They aren't my students (yet) out there on the football field, or in the marching band, or even in the cheerleader outfits, although I do know some of them because of my daughter. But it will only be another year or two before I will be able to look at the rosters and say, "He was the class clown the year I had him," or "She wrote the funniest stories!" Those connections will be there; they're already sprouting.

As I walked past the student section of the bleachers at half time, I heard, "Mrs. Honeycutt!!" I looked over and into the stands and there were three or four of my eighth graders, grinning from ear to ear and waving enthusiastically at me. I grinned and waved back, then found myself waving and saying hi to several more of them as I walked. Even the young girl who, I believe, is developing an enviable dry, sarcastic wit, waved discreetly at me. (She'd told me earlier in the day that if she saw me at the game and didn't wave, it was because she hadn't seen me.) I smiled at her and waved discreetly back.

We all go to those games for different reasons, remember? I went last night because my daughter performed and because it's a community thing, and - finally - I'm really feeling more and more a part of that whole. Once my daughter graduates, I'm still going to have reasons to sit in the stands and yell for the team.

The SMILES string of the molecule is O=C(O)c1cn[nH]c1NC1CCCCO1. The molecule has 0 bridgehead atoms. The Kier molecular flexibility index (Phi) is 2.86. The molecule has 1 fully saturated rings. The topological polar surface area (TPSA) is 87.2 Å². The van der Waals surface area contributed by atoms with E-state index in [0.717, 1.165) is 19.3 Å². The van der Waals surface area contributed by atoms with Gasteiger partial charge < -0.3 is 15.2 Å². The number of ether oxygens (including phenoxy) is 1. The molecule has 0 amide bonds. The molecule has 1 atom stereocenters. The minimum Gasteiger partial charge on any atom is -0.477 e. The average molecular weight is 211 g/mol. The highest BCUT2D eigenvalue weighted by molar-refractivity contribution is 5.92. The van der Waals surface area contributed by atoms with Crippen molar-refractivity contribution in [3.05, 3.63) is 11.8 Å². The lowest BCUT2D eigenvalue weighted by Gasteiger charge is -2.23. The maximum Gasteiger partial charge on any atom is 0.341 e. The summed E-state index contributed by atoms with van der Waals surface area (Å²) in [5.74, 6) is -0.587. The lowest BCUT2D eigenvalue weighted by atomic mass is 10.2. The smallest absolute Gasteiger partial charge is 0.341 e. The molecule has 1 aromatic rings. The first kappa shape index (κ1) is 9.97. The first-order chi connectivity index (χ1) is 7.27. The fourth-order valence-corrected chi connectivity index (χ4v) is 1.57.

I need to get a cowbell.

Wednesday, September 2, 2009

I've got a bite

I recently joined Facebook, so when I get home from work these days, my inbox is usually fuller than it used to be as I'm getting lots of notices about postings from my friends.

However, as I was scanning the list of new mail, one caught my eye and I held my breath. It was an email from an agent I had queried the end of July. It wasn't a reply to the email I had sent her. It was a new one. Could it be.....?

YES!! She wrote that she'd read the three sample chapters I'd sent her as well as the synopsis and she wants to read the rest of the book - if, she said, it was still available. If no other agent had snapped it out of my hands, she would like to read it.

As luck would have it, that manuscript IS still available and so I sent it off this afternoon. She emailed me back that she'd received it and would get back to me as soon as she'd had a chance to review it.

The waiting begins, again. But this waiting is so much more fun. I can daydream about her devouring my book, calling me to tell me she devoured it and wants to represent me. We'll talk about which editor she thinks will love it too and how many copies will be printed in the first run. Then, a year or so from now, I'll be able to hold in my hands a printed, bound, hardback (or heck, even a trade paperback) copy of MY BOOK!!!

Wouldn't that be wonderful?

Yes, that would be wonderful. And it is so much fun to hope.